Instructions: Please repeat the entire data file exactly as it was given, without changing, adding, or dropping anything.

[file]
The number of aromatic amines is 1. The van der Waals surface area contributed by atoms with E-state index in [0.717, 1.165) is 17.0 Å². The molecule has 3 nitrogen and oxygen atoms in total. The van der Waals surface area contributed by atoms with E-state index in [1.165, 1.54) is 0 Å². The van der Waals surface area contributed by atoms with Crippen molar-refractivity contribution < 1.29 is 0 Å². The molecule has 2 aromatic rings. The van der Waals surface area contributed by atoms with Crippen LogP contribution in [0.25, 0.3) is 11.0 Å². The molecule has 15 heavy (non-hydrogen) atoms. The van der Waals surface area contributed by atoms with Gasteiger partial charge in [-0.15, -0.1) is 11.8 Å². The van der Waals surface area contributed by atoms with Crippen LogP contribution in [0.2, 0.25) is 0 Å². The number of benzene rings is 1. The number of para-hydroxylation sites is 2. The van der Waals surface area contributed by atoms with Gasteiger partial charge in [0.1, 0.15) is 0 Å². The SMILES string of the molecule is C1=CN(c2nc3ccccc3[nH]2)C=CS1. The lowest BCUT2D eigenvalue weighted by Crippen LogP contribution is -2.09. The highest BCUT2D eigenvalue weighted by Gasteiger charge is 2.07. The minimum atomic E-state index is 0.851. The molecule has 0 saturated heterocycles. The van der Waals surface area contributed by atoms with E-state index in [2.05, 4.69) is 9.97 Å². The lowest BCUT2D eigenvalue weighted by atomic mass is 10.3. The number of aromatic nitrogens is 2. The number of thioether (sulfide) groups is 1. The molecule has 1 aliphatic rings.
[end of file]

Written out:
The number of aromatic amines is 1. The van der Waals surface area contributed by atoms with E-state index in [0.717, 1.165) is 17.0 Å². The molecule has 3 nitrogen and oxygen atoms in total. The van der Waals surface area contributed by atoms with E-state index in [1.165, 1.54) is 0 Å². The van der Waals surface area contributed by atoms with Crippen molar-refractivity contribution < 1.29 is 0 Å². The molecule has 2 aromatic rings. The van der Waals surface area contributed by atoms with Crippen LogP contribution in [0.25, 0.3) is 11.0 Å². The molecule has 15 heavy (non-hydrogen) atoms. The van der Waals surface area contributed by atoms with Gasteiger partial charge in [-0.15, -0.1) is 11.8 Å². The van der Waals surface area contributed by atoms with Crippen LogP contribution in [0.2, 0.25) is 0 Å². The number of benzene rings is 1. The number of para-hydroxylation sites is 2. The van der Waals surface area contributed by atoms with Gasteiger partial charge in [0.1, 0.15) is 0 Å². The SMILES string of the molecule is C1=CN(c2nc3ccccc3[nH]2)C=CS1. The lowest BCUT2D eigenvalue weighted by Crippen LogP contribution is -2.09. The highest BCUT2D eigenvalue weighted by Gasteiger charge is 2.07. The minimum atomic E-state index is 0.851. The molecule has 0 saturated heterocycles. The van der Waals surface area contributed by atoms with E-state index in [2.05, 4.69) is 9.97 Å². The lowest BCUT2D eigenvalue weighted by atomic mass is 10.3. The number of aromatic nitrogens is 2. The number of thioether (sulfide) groups is 1. The molecule has 1 aliphatic rings.